|Welcome back summer! It has been a wild winter, wouldn’t you say? Fuel prices up. Gasoline prices up. Degrees days down. Customer satisfaction is varied. I am glad to see it end. For me, the trade shows always signify the end of the heating season and the beginning of the new. In the new season some talk is about the onslaught of calls for “no cooling,” but to me the “new” is all the new products I have seen at the shows. And this year was no exception.
This year we saw more in the way of electronic communication stuff. Ways to have better communication with our customers? Well, no, not really. We now can communicate with our customer’s equipment. Good for some, the end for others. If we can get our customers to “buy into” the idea of letting us monitor the heating and cooling equipment that is in their home as well as the fuel level in their tanks, we can all win. But the problem is, as it always has been, the term “buy.” There are a few options here, one is to give the equipment away and depend on the “customer retention” factor to justify the extra cost. Another is to “sell” the equipment outright to our customers, which they then get to keep if they find someone who will service their needs more economically (not real good for customer retention). We could also “rent” the equipment to them for a very small monthly charge.
Renting equipment, now that’s an interesting thought, no? I see that being done in other areas of home improvement, especially in home security. Companies “give” you a system for a small monthly monitoring fee and you must stay with them for a certain number of years or you wind up paying for that “free” system. Why can’t we monitor their heating and cooling systems in the same way? Now that you’ve been to the shows, you know what’s out there for you. Just think of all the possibilities there are for you to secure your future with your customer? Those who don’t help themselves, as well as their customers, will go the way of the dinosaurs, in my opinion.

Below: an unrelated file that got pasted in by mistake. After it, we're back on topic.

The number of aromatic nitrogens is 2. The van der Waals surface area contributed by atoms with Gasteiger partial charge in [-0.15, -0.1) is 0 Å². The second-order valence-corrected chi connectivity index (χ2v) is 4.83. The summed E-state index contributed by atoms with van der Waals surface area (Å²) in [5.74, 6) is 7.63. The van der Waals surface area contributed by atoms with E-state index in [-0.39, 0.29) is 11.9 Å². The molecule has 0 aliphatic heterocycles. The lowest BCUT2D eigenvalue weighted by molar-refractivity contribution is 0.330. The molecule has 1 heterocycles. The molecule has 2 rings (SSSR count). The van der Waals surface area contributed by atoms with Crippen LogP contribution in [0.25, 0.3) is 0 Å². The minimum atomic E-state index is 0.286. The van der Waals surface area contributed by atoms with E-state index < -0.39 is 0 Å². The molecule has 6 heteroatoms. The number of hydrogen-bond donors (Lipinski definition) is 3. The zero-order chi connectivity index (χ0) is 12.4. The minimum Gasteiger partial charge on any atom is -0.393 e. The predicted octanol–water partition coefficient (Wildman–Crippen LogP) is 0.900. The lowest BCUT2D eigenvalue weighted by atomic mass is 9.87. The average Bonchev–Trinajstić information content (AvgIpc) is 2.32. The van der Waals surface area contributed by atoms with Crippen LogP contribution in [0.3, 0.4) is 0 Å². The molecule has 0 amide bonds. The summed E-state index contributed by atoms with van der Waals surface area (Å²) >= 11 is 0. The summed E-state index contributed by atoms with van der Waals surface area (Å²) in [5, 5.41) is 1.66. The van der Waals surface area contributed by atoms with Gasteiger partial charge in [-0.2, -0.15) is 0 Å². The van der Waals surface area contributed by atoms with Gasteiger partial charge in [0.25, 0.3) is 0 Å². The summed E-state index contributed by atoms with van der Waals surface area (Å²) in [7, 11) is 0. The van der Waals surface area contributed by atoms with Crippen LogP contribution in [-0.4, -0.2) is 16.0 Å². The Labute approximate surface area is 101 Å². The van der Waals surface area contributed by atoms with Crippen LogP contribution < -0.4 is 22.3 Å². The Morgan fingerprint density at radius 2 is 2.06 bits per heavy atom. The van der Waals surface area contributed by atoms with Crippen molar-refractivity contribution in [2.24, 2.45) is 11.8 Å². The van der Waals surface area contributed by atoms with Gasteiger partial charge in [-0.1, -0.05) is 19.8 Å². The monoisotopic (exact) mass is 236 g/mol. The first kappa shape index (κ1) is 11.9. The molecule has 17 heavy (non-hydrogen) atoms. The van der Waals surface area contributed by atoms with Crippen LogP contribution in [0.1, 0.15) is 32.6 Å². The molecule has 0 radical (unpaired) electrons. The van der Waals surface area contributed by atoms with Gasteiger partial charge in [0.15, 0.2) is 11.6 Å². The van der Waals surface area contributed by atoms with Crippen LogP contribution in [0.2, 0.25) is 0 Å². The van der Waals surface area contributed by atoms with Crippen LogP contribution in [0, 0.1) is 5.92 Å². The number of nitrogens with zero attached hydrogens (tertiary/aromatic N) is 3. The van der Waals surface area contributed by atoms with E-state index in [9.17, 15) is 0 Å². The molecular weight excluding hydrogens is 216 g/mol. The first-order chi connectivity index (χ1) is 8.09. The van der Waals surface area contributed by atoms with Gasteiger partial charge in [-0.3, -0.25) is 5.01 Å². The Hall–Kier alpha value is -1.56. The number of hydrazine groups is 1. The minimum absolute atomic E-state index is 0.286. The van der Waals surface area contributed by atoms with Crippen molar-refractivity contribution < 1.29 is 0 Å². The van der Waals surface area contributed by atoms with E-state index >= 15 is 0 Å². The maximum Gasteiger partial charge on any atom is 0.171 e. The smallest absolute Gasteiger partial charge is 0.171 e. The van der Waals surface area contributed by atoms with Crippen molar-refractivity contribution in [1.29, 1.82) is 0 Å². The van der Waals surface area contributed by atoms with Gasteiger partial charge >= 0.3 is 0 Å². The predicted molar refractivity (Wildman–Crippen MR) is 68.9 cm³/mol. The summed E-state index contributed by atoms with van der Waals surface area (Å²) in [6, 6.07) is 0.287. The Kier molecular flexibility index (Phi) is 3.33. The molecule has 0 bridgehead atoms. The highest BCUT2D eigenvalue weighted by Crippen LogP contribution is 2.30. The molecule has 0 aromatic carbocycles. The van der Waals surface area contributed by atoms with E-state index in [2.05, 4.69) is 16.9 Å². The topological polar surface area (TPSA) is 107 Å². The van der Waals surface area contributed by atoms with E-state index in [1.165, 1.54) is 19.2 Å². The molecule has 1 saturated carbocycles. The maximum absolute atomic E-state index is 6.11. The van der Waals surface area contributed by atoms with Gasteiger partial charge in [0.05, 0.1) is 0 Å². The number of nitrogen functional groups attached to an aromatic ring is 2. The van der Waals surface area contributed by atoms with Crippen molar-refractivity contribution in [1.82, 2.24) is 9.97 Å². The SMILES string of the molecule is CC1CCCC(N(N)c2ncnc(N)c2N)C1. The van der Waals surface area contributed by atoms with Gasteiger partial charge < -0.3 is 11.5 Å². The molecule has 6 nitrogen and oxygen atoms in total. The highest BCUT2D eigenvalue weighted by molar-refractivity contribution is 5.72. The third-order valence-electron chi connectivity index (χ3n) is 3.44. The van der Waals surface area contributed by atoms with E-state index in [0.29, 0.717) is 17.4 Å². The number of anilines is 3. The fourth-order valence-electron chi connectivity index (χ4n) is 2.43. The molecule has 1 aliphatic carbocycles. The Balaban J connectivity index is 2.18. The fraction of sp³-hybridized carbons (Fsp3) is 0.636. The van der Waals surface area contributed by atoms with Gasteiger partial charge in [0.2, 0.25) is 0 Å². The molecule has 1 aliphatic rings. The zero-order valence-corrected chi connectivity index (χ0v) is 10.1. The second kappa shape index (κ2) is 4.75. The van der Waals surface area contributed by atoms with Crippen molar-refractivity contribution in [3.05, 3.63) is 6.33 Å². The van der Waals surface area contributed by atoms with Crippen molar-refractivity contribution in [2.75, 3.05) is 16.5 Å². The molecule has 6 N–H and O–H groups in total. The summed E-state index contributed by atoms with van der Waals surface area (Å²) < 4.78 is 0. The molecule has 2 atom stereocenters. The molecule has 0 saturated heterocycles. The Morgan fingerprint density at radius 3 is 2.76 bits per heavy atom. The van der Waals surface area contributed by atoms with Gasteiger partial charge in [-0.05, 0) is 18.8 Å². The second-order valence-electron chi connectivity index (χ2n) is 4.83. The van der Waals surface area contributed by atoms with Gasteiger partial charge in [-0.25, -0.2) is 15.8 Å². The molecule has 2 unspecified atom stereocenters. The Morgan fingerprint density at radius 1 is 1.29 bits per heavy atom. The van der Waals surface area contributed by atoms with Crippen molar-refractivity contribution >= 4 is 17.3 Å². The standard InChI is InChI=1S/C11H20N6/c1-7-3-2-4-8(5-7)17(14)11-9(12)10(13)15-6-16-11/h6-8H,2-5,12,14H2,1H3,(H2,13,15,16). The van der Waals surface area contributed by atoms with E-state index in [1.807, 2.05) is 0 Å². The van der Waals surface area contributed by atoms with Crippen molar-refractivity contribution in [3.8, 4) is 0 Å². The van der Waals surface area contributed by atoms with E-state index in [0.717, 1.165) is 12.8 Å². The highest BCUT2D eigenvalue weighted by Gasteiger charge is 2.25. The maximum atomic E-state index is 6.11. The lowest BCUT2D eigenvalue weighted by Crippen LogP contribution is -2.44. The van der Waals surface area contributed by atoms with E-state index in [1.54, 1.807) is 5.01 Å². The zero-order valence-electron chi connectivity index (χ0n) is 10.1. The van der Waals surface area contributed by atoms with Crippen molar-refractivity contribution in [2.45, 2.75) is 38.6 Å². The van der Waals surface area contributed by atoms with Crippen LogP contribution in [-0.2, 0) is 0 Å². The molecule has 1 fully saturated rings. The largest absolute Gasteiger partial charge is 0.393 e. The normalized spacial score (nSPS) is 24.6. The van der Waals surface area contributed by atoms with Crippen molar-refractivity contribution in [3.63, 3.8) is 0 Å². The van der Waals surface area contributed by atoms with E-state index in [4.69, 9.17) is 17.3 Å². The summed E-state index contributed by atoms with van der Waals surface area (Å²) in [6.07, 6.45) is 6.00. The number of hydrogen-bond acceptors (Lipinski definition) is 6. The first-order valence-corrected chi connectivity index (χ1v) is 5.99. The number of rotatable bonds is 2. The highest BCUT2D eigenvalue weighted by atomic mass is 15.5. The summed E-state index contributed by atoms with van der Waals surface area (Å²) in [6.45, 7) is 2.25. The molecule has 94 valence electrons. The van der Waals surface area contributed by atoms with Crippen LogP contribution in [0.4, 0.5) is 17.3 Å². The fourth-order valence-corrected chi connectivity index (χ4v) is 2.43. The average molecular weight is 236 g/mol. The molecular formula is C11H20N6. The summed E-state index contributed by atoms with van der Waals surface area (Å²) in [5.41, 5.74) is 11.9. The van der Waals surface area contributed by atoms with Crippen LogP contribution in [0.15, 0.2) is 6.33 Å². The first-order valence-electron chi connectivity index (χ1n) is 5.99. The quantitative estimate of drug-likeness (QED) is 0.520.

Just back from the trade shows and hopped up on all the new equipment that is available? Well, you should be for there are great advances being made in the field. Unfortunately, there are many older systems that still need attention. For a variety of reasons, some people feel the need to treat their HVAC equipment like an old friend. And old friends aren’t simply discarded; they stay around until they die. We need also to be sympathetic to those needs of our customers. As you know, satisfying our customers’ needs is like walking a tightrope. One wrong move and you are history!
When dealing with older equipment, sometimes we need to use experience for servicing it. Markings that were there, specifications that were printed on the equipment and literature on it has long been wiped out by the passage of time. Some of the equipment you will work on, be it a large residential system or on a commercial system, was manufactured long before “back in the day,” and you need to be able to repair it or your customer may replace YOU. One area I always find interesting is how we handle the “heat anticipator” on a piece of equipment.
If you look at any device that is connected to a thermostat, you will find a “heat anticipator setting” printed on it. This setting should match the heat anticipator setting you set on the thermostat. Easy, right? Yep, so long as the writing is still legible. Some mechanics will simply change the setting until they find a comfortable setting for the customer, or the customer gets tired of calling you back. Both of these options are both ineffective and costly. On these older vintage components, we need to find out the correct setting the old fashioned way — we test.
As a technician, a tool I always carry in my toolbox is a coil of wire that I use to find out the amp draw of a device. I can very simply disconnect the thermostat from the device and install my homemade jumper across the terminals on the thermostat back plate attached to the device. Connect one end of the jumper wire to one terminal. The wire is then coiled ten times and connected to the other terminal on the back plate. I would use my clamp-on amp gauge to measure the amp draw. This number is then divided by ten. The answer, providing my math is correct, is the amp draw of the device. Problem solved!
The device measured does not make any difference. Cad cell relays, switching relays, hydronic zone valves, motorized steam zone valves and any other device you can think of that is controlled by the thermostat, all have a specific heat anticipator setting. One size DOES NOT fit all — test to be sure.